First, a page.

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Sport accounts for 10% of children’s severe eye trauma: 12-year audit

Thursday, January 22, 2015

As children across Australia and New Zealand return to school in the coming weeks, parents and care-givers should be aware of the risk of paediatric eye injuries as school and sport resume, according to The Royal Australian and New Zealand College of Ophthalmologists. The Lions Eye Institute in Western Australia is currently working on a large research program to find solutions to prevent children’s eye injuries. As part of this research a 12-year audit was conducted of children’s eye injuries requiring admission to hospital in Perth, WA. That has led to a proposal for sports eye protection to be accepted for review by Standards Australia in late November last year. ...read more

Japan approves drug for myopic CNV

Thursday, January 22, 2015

The approvals, and the sales, just keep piling up for Eylea, the blockbuster that Bayer shares with developer Regeneron. A short time after receiving an important approval in Europe, it has won approval in Japan, the world’s third largest market, for use in myopic choroidal neovascularization (myopic CNV). Bayer has announced that the approval by Japan’s health ministry was based on positive data from the Phase III MYRROR study in myopic CNV in which patients’ vision improved markedly in 24 weeks. The drug manufacturer said that in Japan, pathologic myopia and the associated myopic CNV is the second-most-common cause of blindness.  ...read more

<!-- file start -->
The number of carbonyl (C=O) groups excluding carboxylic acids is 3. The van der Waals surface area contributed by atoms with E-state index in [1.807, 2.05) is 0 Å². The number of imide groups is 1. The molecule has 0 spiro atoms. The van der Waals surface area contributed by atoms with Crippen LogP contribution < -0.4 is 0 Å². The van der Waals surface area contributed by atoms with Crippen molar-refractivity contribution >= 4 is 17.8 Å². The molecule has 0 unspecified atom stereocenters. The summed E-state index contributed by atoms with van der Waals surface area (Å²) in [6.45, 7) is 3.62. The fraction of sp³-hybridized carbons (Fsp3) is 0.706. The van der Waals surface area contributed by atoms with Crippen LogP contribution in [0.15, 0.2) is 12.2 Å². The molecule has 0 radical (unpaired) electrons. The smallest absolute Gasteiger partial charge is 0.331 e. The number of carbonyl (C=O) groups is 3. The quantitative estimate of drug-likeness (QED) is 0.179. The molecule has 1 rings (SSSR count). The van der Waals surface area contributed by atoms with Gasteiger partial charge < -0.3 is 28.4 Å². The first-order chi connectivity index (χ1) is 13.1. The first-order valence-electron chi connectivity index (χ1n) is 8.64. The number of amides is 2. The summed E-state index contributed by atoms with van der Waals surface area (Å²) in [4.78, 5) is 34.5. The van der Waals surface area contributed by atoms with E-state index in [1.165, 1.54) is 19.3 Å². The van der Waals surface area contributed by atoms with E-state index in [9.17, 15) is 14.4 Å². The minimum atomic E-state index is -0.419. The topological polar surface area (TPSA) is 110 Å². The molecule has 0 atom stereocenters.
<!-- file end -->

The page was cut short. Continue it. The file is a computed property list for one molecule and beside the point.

Ophthalmologist in United States overcharged Medicare by $11m

Thursday, January 22, 2015

Two medical practitioners – whose combined Medicare earnings in 2012 approached $US30 million ($A37 million), according to government payment data – have been accused of overbilling and fraud. Florida ophthalmologist Dr Salomon Melgen earned $20.8m ($A25m) from Medicare in 2012. A 2009 ruling found he overcharged Medicare by $US8.9m ($A11m) for multiple-dosing the injectable macular degeneration drug Lucentis (Ranbizumab). Lucentis is manufactured by a company that pays large rebates to doctors, according to The New York Times. Moreover, many ophthalmologists consider the cheaper drug Avastin as an appropriate equivalent to Lucentis. If Dr Melgen had used Avastin instead, his Medicare billings for the shots would have dropped from $11.8m to under $400,000. ...read more

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